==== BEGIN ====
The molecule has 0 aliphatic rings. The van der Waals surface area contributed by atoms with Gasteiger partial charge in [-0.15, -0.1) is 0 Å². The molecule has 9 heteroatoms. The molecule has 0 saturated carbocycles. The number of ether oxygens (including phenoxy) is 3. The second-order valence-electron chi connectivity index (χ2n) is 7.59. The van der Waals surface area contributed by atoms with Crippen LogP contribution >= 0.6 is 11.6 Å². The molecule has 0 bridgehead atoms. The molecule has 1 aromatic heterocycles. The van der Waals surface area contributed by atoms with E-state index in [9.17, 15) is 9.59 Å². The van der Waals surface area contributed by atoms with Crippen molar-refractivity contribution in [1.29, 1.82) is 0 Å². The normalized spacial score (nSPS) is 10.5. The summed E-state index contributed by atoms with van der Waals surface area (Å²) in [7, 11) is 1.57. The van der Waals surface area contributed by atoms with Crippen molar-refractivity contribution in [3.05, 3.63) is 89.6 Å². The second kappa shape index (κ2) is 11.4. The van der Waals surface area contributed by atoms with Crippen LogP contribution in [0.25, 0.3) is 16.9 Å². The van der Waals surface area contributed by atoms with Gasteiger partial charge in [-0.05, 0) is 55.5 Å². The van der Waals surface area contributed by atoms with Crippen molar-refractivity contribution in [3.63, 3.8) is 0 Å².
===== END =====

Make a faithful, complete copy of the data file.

The molecule has 0 aliphatic rings. The van der Waals surface area contributed by atoms with Gasteiger partial charge in [-0.15, -0.1) is 0 Å². The molecule has 9 heteroatoms. The molecule has 0 saturated carbocycles. The number of ether oxygens (including phenoxy) is 3. The second-order valence-electron chi connectivity index (χ2n) is 7.59. The van der Waals surface area contributed by atoms with Crippen LogP contribution >= 0.6 is 11.6 Å². The molecule has 0 bridgehead atoms. The molecule has 1 aromatic heterocycles. The van der Waals surface area contributed by atoms with E-state index in [9.17, 15) is 9.59 Å². The van der Waals surface area contributed by atoms with Crippen molar-refractivity contribution in [1.29, 1.82) is 0 Å². The normalized spacial score (nSPS) is 10.5. The summed E-state index contributed by atoms with van der Waals surface area (Å²) in [7, 11) is 1.57. The van der Waals surface area contributed by atoms with Crippen molar-refractivity contribution in [3.05, 3.63) is 89.6 Å². The second kappa shape index (κ2) is 11.4. The van der Waals surface area contributed by atoms with Crippen LogP contribution in [0.25, 0.3) is 16.9 Å². The van der Waals surface area contributed by atoms with Gasteiger partial charge in [-0.05, 0) is 55.5 Å². The van der Waals surface area contributed by atoms with Crippen molar-refractivity contribution in [3.63, 3.8) is 0 Å².